This week’s CCLKOW piece is brought to us by another colleague in War Studies. In this one we confront the seemingly never-ending debate: Do we need a private army to do our dirty work? As domestic politics further complicate the use of own troops in defense of interests but not threat and conflicts seem to demand rapid response, the appeal of the privatization of force grows again. Although of less importance in this latest age of state war, armies for hire are not new to the battlefield. Whether this is wisdom or wishful thinking is another matter. Enjoy the post and join the discussion on Twitter at #CCLKOW
It seems to be the debate that never dies: Last week saw the airing of yet another proposal to establish an army of private contractors, armed and ready to go into combat. One US news host thought it would be a good idea to establish such an army to fight ISIS. Now the idea of a private army is of course neither new nor practicable and has rightfully not attracted much serious discussion. However, a closer consideration of the issues attached to this proposal – such as political control, military effectiveness, and lawfulness – should revive discussion about the role of Private Military and Security Companies (PMSCs) in contemporary warfare.
First, we should remember that the idea to employ a private force in lieu of state forces has been made previously not only by those trying to sell such an army but also by leading figures in the international community. In 1997, then UN Secretary General Kofi Annan proposed to use PMSCs for peacekeeping and the running of refugee camps. This idea did not find much support, but it is worth noting that the proposal was made after the international community failed to respond adequately to the genocide in Rwanda during a period that saw much soul-searching about which reasons could provide legitimacy to an infringement of state sovereignty.
As other commentators have pointed out there are many armed contractors operating around the world at this moment , working not only for governments but also private clients such as oil and gas and shipping companies. Also, not all PMSC employees are armed – unarmed guarding, security risk analysis, intelligence gathering and technical support are among the functions frequently contracted out. For all these tasks it is challenging enough to maintain adequate oversight, control and coordination. So intuitively the establishment of a private army is a bad idea. Or is it?
To answer that question, it is worth revisiting some of the classic arguments for and against PMSC usage in armed conflict. The most common arguments for contracting are as follows. PMSCs are cheaper than the military. They are more flexible. They free up military capability. They have specialist knowledge. The public cares less about contractor deaths than about military deaths. Now none of these is actually proven across the board – as with most other things it depends on the specific situation.  For example, short-term savings might be eaten up in the long term when a contractor acquires specialist knowledge on a contract, meaning the company is in a prime position to bid on a follow-on contract and charge more than before.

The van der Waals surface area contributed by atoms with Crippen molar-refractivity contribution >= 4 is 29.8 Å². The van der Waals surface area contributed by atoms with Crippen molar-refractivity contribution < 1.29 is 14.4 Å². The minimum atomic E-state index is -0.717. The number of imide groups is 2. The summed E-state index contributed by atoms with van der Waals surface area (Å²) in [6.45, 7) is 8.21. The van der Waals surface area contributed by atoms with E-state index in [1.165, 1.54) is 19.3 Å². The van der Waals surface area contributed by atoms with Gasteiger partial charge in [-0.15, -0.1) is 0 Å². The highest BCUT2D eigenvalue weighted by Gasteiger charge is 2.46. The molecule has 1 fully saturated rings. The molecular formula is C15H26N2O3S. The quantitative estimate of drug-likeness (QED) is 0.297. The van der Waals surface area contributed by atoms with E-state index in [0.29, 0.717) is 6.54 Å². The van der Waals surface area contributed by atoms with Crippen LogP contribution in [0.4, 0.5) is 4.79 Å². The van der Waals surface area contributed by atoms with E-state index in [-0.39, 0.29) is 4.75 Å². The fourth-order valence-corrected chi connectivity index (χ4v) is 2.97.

Arguments against employing PMSCs are just a varied as those in favour of it. The most common ones are: It is unethical to use PMSCs. They are too expansive. They are unpredictable and have a vested interest in a conflict to continue. They are not accountable to the public in the way the military is. Oversight is insufficient. Each of those of course has a counter-argument. For example, PMSC oversight and regulation have improved significantly in the past few years, not least through the establishment of the International Code of Conduct for Private Security Providers. It is also not clear why PMSCs or their employees should be more interested in the continuation of a conflict than military personnel.
Why then does the private army idea keep coming up? Because it seems to be an easy option, a ‘quick fix’ instead of developing a strategy to counter what caused a crisis in the first place. It also might seem politically more appealing to present a one-stop solution rather than spending months or years reforming outdated protocols and structures. While I am by no means in favour of it there are a few questions I would like to put up for discussion. I would especially welcome input from those with field experience with security contractors.
With all this in mind, the questions for this week’s discussions are:
In an age of wars of choice, do ‘private armies’ offer states a better option for armed intervention than traditional armed forces?
Can PMSCs be of use in the fight against ISIL, and in which capacities?
What are the most significant challenges to their use from a military practitioner’s perspective?
How can PMSC-military cooperation be improved?
Join the discussion on Twitter, #CCLKOW.
1. See the Washington Post blog post by Ishaan Tharoor http://www.washingtonpost.com/blogs/worldviews/wp/2014/09/26/a-history-lesson-for-bill-oreilly-on-when-mercenaries-go-wild/ See also Erik Wemple’s earlier post http://www.washingtonpost.com/blogs/erik-wemple/wp/2014/09/24/fox-news-bill-oreilly-somehow-cable-home-run-with-mercenary-army-proposal/.
2. In fact Avant and Sigelman found that the US population cares almost as much about contractor deaths as it does about military deaths, but was less informed about the former. Avant, Deborah D./ Sigelman, Lee (2010): Private Security and Democracy: Lessons from the US in Iraq. Security Studies 19(2), 230-265.